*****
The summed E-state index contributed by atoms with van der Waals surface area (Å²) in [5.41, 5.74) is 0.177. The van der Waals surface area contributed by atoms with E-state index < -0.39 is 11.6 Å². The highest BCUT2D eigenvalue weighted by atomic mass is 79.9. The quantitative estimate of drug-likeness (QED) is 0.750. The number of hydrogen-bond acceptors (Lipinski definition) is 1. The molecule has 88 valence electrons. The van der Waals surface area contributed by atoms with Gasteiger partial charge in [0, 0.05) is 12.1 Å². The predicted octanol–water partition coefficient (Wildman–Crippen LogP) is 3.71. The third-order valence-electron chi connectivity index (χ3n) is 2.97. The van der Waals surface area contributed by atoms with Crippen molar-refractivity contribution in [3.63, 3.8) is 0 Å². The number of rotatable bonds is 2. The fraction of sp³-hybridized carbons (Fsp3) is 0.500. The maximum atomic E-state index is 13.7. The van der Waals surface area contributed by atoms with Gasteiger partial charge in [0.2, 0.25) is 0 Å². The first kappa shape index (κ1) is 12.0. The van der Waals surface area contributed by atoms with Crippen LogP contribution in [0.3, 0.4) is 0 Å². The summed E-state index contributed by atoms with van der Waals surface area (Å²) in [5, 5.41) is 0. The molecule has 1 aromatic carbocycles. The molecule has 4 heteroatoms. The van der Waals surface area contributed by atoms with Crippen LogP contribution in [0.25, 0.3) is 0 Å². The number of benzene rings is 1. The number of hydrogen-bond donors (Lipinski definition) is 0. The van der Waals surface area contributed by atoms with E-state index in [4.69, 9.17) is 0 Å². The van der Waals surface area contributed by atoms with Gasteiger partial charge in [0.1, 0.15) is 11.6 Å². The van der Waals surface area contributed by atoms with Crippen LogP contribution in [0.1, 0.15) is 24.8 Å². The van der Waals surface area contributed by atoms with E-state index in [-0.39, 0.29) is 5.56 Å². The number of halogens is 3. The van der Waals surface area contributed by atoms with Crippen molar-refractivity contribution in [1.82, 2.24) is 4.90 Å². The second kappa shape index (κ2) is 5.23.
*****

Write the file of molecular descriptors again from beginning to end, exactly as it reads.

The summed E-state index contributed by atoms with van der Waals surface area (Å²) in [5.41, 5.74) is 0.177. The van der Waals surface area contributed by atoms with E-state index < -0.39 is 11.6 Å². The highest BCUT2D eigenvalue weighted by atomic mass is 79.9. The quantitative estimate of drug-likeness (QED) is 0.750. The number of hydrogen-bond acceptors (Lipinski definition) is 1. The molecule has 88 valence electrons. The van der Waals surface area contributed by atoms with Gasteiger partial charge in [0, 0.05) is 12.1 Å². The predicted octanol–water partition coefficient (Wildman–Crippen LogP) is 3.71. The third-order valence-electron chi connectivity index (χ3n) is 2.97. The van der Waals surface area contributed by atoms with Crippen molar-refractivity contribution in [3.63, 3.8) is 0 Å². The number of rotatable bonds is 2. The fraction of sp³-hybridized carbons (Fsp3) is 0.500. The maximum atomic E-state index is 13.7. The van der Waals surface area contributed by atoms with Gasteiger partial charge in [0.2, 0.25) is 0 Å². The first kappa shape index (κ1) is 12.0. The van der Waals surface area contributed by atoms with Crippen LogP contribution in [0.3, 0.4) is 0 Å². The summed E-state index contributed by atoms with van der Waals surface area (Å²) in [5, 5.41) is 0. The molecule has 1 aromatic carbocycles. The molecule has 4 heteroatoms. The van der Waals surface area contributed by atoms with Crippen LogP contribution in [0.25, 0.3) is 0 Å². The number of benzene rings is 1. The number of hydrogen-bond donors (Lipinski definition) is 0. The van der Waals surface area contributed by atoms with E-state index in [4.69, 9.17) is 0 Å². The van der Waals surface area contributed by atoms with Gasteiger partial charge in [0.1, 0.15) is 11.6 Å². The van der Waals surface area contributed by atoms with Crippen LogP contribution in [0.1, 0.15) is 24.8 Å². The van der Waals surface area contributed by atoms with E-state index in [-0.39, 0.29) is 5.56 Å². The number of halogens is 3. The van der Waals surface area contributed by atoms with Crippen molar-refractivity contribution in [1.82, 2.24) is 4.90 Å². The second kappa shape index (κ2) is 5.23.